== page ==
|Figure 4. Details of window frame construction.|
Refer to Figure 5 for the side details. Attach Detail Associates Curved Caboose Grabs at each corner and mount the Custom Finishing Marker Light brackets. The side details are now done.
|Figure 5. This is a shot of the side
of the finished car showing some of the additions and substitutions.
[Plain photo] [Photo with notes]
The major compromise I made in building this kit was to use the Gloor Craft underframe. A comparison to drawings show that the parts are oversize. Still, part of me was getting tired of scratchbuilding by that point and, on the layout, it doesn’t show much anyway. Place the bolsters, centersill, and ribs according to the Gloor Craft drawings. Note that the ribs are not equally spaced between the bolsters. On the smokejack end of the car the rib is 6.5 scale feet from the bolster, on the other end it’s only 5 scale feet.
|Figure 6. This shot shows the
[Plain photo] [Photo with notes]
Follow Figure 6 for the correct location of the air line and brake components. Form the air line from the heavy wire provided in the kit. I used the air reservoir and triple valve from the Gloor Craft kit. The brake cylinder and other components came from the Tichy set. Follow the Tichy instructions and Figure 6 for the routing of the piping, which is made of .012 brass wire.
|Figure 7. Details of rerailing frog bracket construction.|
Form the brackets for the rerailing frogs from .015x.042 flat brass wire (See Figures 6 and 7). Bend 2 pieces into flattened U shapes (pieces 1 and 2 in Figure 7). Cut a third piece as long as the bottom of pieces 1 and 2. Pieces 4 and 5 are slightly longer than pieces 1,2, and 3 are wide, and bend up to form "ears" on either side of the bracket. CA the pieces together then CA them in place and install the frogs.
I used Kadee #5 couplers on this car. I first located the center line of the car and glued the top part of the #5 pocket in place (shave off the ears on either side of the box first). I then cut off the head and most of the rest of a Delrin screw (from another set of Kadee couplers) leaving just enough to go through the #5 pocket and fasten a nut. I used 5 minute epoxy to glue the screw into place in the top of the #5 pocket. When dry, put the bottom of the pocket in place (again sans ears) and fasten it with a 2/56 nut.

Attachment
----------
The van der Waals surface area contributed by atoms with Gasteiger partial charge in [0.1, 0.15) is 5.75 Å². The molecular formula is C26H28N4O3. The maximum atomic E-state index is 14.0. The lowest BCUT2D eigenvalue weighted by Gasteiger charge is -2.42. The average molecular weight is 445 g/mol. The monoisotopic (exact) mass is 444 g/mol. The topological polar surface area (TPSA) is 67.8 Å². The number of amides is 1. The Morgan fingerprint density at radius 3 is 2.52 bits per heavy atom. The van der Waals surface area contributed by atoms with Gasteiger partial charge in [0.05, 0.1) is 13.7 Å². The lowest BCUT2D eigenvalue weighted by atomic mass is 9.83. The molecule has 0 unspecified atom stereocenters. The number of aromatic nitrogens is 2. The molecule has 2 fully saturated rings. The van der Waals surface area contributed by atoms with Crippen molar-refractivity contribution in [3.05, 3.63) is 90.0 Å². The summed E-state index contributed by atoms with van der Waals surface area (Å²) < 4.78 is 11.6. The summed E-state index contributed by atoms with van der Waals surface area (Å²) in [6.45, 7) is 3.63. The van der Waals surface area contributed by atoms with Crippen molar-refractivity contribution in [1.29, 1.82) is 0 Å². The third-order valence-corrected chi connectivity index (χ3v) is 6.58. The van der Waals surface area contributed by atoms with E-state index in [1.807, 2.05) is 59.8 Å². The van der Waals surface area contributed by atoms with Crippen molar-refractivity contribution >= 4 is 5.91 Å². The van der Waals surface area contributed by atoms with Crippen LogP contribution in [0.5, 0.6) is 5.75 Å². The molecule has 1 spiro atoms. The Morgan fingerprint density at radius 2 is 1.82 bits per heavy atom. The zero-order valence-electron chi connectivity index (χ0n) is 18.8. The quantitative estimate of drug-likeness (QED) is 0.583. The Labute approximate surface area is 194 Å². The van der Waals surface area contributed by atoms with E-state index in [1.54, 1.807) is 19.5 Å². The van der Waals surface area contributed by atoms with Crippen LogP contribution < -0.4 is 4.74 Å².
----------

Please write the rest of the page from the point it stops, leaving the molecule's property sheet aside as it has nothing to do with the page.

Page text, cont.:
Install the end sill castings and the 1/32x3/32 strips under the sides of the end platforms. Form the end grabs and coupler cut bar from .012 brass wire and install. I used Detail Associates eye bolts to support the cut bar. Drill holes for the Detail Associates air hoses, but don’t install them yet.
Because I model 1970, I decided to paint my caboose in the C&O’s yellow caboose scheme. The photo of 90769 in the December 1972 Model Railroader showed that the car was in tough shape - the paint was very old and was peeling, faded, and stained. So, that’s the way I tried to do it.
I started by spraying a light coat of Testor’s medium gray over the whole car. I don’t think the exact shade of gray really matters as long as it’s not so dark as to appear black, or so light as to appear white. Go easy on the cupola walls; the scribing there is very fine and shallow and easy to fill in with paint. Let this coat dry for several days.
Now, using a straight pins, dab small amounts of rubber cement where ever you want the paint to peel. Try to keep the peeled areas fairly small. The photos I’ve seen don’t show large areas devoid of paint, even after 20 years. Let the rubber cement set for a little while, then spray the yellow. I used some Accuflex C&O Yellow that I had on hand. Testor’s Model Master FS33538 is a fairly close match (especially considering what we’re going to do to it). When the yellow is dry, carefully rub off the rubber cement.